“You fucking bitch, tell me!” Katie laughs, throwing her last pillow which Emily blocks with her own.

“It was in the kitchen,” Emily finally breaks.

Katie’s face falls slightly. “But I didn’t really see any blokes go in or out of the kitchen tonight, Ems.” Emily’s smile falters and the curiosity takes a turn somewhere curious indeed as Emily’s fingers start tightening up on the pillow. “Don’t be such a mop, Emily, just tell me.”

Emily mumbles something unintelligible behind the pillow, shifting her eyes away now.

Katie struggles to keep her temper in check. Something was wrong. “Say that again,” she says sternly.

Emily mumbles into the pillow again and it’s all so fucking juvenile no wonder everyone always talks about how fucking pathetic her sister is. (They were wrong, for the record, Emily was fucking badass. She just cared too much about what people thought.) She reaches over and rips the pillow away from Emily. “Say that again!” she realizes she’s shouting.

“It was a girl,” Emily says quietly at the floor, closing her eyes in something Katie can’t see when the pillow falls against her feet.

“What,” Katie musters out, meaning it to be a question, but there was no denying what Emily had said.

“It was with-”

“Don’t-don’t tell me who it fucking was,” Katie shouts, getting up from her bed, shielding her eyes with one hand and making a stop motion to Emily with the other. She turns her head away, as though it’s playing out in front of her. Some random, half-crazed, unshaven, bike-riding tramp telling a romantic Emily a first kiss should be experimental and wrong and consequently shoving her tongue down her throat. What the fuck. Who the fuck. Who the fuck, messing about with her sister, who probably just went into the kitchen in the first place to get a drink of water or something.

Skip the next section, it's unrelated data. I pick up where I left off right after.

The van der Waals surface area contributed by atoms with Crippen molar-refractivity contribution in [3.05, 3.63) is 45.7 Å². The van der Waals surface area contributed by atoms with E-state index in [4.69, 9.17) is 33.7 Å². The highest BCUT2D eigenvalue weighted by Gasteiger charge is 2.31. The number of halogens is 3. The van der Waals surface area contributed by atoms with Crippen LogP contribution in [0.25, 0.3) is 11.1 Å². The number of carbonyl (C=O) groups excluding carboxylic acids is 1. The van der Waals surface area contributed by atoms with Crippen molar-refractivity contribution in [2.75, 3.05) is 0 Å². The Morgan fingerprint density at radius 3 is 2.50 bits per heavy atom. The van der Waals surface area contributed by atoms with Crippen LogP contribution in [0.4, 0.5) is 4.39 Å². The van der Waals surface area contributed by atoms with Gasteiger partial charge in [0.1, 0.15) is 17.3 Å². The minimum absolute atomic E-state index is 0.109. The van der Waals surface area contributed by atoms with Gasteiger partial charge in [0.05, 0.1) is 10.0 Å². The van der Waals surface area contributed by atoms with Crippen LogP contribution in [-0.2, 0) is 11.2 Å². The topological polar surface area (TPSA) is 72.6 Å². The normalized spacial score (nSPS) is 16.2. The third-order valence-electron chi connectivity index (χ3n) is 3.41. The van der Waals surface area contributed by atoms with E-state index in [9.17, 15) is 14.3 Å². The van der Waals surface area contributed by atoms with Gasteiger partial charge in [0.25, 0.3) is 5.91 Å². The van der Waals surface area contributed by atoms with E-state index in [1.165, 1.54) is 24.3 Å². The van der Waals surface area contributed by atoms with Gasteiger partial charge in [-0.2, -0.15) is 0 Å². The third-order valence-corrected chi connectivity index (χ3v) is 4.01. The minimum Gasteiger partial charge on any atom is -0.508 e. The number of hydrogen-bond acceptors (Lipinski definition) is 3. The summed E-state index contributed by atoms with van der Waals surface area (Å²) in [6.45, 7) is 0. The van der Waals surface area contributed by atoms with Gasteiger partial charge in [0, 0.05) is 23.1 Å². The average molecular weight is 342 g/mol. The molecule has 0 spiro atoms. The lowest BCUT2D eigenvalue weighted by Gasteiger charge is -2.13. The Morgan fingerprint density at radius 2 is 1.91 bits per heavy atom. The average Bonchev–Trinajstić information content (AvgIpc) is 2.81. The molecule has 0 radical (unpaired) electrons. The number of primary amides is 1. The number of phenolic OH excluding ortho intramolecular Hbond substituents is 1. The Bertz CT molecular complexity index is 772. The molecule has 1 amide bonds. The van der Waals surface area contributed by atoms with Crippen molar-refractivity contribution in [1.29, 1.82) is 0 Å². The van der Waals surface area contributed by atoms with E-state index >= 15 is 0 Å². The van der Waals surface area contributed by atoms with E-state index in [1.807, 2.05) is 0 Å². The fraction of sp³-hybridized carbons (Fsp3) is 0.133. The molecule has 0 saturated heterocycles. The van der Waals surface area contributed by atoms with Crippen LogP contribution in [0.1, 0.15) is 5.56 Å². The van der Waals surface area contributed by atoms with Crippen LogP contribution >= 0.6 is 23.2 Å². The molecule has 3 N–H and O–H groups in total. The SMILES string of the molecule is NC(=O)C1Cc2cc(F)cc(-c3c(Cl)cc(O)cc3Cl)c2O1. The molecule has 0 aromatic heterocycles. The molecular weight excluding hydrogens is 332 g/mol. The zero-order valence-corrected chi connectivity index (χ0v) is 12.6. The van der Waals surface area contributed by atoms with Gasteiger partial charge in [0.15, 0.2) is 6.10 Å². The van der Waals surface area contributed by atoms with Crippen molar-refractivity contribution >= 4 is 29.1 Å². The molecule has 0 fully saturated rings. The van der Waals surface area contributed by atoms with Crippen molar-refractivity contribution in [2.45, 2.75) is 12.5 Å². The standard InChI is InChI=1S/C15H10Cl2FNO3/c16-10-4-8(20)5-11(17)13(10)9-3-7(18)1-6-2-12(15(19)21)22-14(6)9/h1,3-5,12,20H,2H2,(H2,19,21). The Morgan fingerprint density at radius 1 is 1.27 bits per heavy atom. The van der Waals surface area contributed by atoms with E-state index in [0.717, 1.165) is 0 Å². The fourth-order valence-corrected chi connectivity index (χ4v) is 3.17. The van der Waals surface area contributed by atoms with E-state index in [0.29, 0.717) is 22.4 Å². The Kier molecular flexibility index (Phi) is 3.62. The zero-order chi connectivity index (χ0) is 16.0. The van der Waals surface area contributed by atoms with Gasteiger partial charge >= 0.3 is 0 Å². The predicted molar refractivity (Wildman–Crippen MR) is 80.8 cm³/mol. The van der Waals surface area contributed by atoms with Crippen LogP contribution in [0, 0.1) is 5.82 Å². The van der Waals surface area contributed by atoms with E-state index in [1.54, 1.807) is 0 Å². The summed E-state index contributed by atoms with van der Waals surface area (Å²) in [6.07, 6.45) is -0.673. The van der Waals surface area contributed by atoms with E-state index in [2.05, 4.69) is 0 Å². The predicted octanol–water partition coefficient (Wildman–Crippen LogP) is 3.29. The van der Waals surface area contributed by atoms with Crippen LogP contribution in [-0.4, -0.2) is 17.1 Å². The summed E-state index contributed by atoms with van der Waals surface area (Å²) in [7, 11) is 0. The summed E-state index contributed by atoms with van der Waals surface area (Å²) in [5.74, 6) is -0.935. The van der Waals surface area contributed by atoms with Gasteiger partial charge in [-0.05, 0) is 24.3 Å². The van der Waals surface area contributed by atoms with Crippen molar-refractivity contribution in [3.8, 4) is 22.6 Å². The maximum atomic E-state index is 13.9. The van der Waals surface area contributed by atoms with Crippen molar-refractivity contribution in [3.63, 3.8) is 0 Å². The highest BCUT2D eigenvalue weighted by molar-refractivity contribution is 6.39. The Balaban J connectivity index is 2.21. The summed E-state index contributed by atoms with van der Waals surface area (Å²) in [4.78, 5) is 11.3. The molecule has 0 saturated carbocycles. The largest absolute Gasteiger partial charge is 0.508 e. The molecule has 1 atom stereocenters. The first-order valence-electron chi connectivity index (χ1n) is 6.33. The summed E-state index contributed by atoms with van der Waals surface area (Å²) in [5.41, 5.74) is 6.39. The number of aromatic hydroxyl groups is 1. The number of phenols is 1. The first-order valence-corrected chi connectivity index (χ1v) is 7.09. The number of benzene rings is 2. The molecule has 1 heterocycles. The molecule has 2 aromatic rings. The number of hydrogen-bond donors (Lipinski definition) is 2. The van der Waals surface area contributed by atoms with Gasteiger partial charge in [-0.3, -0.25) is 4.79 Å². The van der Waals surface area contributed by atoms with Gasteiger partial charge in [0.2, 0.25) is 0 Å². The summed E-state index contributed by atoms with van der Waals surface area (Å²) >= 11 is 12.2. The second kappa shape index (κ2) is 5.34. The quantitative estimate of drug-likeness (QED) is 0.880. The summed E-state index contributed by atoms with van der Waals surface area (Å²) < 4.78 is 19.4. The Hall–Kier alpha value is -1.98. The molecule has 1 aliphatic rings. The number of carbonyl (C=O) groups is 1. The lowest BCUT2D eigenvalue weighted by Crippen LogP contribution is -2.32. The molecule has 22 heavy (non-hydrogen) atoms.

“It wasn’t-”

Katie flashes back around. “Who was it?” She’ll kill her.


“Tell me who it was.”

“It happened really fast.”

“Yeah, I bet it did, that bitch.”

“Katie, pl-”

“Tell me who it was.”




She had absolutely no clue who this Naomi was, but the next morning, as Emily extended a shaky finger at the blonde from across the lawn, Katie’s eyes narrowed and she vowed in that moment to hate her forever.

She grabs a random girl walking by with both hands, clenching at her backpack.

“You see that girl reading by the tree over there?” she edged at the blonde with her eyebrows with a devious smile.





They’re sixteen.

“-now fuck off and die.” She’s just switched her webcam off and is busy uploading the video when Emily walks in, towel around her waist, and she’s drying her hair with another towel that clashes strongly with the orange one around her waist.

“What was that?” she asks, shutting the door with her foot.

“Breaking it off with Danny,” she says with a happy sigh, taking the laptop onto her legs to start typing out the correct address.

Emily scrunches her face up but ignores the rest, turning around to strap on a bra and blouse.

“Em,” Katie says slowly, trying to keep her eyesight on the laptop. It had been bothering her, nagging her a bit, if only for a bit. And she had to know.

“Hm?” She gets into a skirt, the one Katie’d told her not to buy.

“Panda's party.”


She hesitates slightly, watching Emily pick up some clean laundry off the floor and placing them into proper drawers. “We were all high off our arses, right?” Katie starts, pretending to enter this casually as she aimlessly surfed on the internet.

“No thanks to you,” Emily mumbles, and an air of frustration still lingers in it, Katie thinks maybe, just maybe it meant something concrete, then.

“Did you end up doing anything stupid?”

Emily halts in her actions and it only takes a moment for Katie to realize her typing and clicking have halted as well. She holds her breath, and tries to will the fuzzy image of a bouncing Emily and Naomi out of her mind.

“Not really,” Emily finally responds, shielding her face from Katie’s sight. No, she can only think, still remembering it.


No sharing that yet.

That’s private.

That’s still special. 

“I thought I saw-” Emily turns around at this, some sort of unreadable fair and anxiousness in her eyes. She bites her lower lip almost painfully, wringing her hands and looking at Katie like she’s just this...fucking judge or something, about to pass a law or send her to the dogs. Katie hesitates. “Em, you’re not...”

Emily bites her lip harder. Maybe it’s easier if Katie says it. Maybe it makes it okay if Katie discovers it on her own.